As a film about a science fictional future in which genetic engineering is used to guard against the threat of overpopulation, Andrew Niccol's In Time (2011) bears a remarkable resemblance to Michael Anderson's environmental dystopia Logan's Run (1976). This article traces the narrative similarities of these two dystopian ecocinematic Hollywood productions, while demonstrating how they succeed as social critiques of technoscientific social regimes that wreak havoc on the Earth and its inhabitants. Borrowing from Michel Foucault's theories of a biopolitics of the population, this article argues that both film-makers' works contribute to our understanding of the potentially culturally and environmentally devastating implications of genetic engineering. Seen through the lens of Foucault's ideas about the disciplinary technologies of the self-regulated subject, the article suggests that Niccol's In Time is particularly noteworthy for its creative problematizing of the increasing normalization of high-tech bodily modification, enhancement, and digital quantification.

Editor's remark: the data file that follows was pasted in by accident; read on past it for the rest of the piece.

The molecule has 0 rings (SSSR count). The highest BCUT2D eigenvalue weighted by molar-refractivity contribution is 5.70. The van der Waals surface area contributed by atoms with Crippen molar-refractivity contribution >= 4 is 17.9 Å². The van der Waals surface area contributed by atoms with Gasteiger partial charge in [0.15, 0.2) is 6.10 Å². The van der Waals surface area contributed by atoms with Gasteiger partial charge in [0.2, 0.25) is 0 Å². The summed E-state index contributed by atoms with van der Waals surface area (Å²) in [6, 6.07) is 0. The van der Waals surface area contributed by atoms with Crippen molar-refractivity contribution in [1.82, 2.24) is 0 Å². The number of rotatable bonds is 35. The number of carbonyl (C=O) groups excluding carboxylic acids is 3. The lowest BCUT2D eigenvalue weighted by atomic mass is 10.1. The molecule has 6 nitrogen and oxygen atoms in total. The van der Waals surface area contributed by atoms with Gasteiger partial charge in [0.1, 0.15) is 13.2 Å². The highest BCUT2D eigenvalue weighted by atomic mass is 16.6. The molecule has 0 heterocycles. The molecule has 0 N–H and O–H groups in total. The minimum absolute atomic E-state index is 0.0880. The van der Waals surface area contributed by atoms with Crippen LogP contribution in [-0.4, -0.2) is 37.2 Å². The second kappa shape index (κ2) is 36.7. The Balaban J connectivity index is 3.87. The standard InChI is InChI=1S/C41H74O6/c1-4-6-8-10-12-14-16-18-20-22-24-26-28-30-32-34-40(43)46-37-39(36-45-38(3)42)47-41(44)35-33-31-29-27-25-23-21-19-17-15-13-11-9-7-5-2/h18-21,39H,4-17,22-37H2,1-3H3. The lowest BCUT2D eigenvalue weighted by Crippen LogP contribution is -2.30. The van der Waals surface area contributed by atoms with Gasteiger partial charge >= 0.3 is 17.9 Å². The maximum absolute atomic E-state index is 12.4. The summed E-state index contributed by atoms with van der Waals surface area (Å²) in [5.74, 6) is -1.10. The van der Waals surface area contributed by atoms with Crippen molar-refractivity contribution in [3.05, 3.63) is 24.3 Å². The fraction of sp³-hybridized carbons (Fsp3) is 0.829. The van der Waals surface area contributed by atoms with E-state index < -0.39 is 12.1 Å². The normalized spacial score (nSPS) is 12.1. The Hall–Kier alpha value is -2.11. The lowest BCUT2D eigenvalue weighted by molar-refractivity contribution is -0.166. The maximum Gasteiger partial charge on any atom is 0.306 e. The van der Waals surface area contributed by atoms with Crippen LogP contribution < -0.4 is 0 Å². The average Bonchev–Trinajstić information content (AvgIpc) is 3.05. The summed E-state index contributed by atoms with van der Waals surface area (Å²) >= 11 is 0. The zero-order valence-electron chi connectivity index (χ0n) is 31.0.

Technologies of the Quantified Self in Andrew Niccol's In Time and Michael Anderson's Logan's Run
Phil Wood, Paul Warwick, and Derek Cox
Consideration of the physical environment in which learning takes place has become a growing area of academic interest over the past decade. This study focuses on the experiences and perceptions of academic staff and students who used three refurbished, and innovative, learning spaces at the University of Leicester. The results suggest that the physical environment can have an impact on the emotional and motivational experiences of students and staff. However, there is some suggestion that learning space development should not be at the expense of approaches to pedagogy which do not foreground the use of technologies.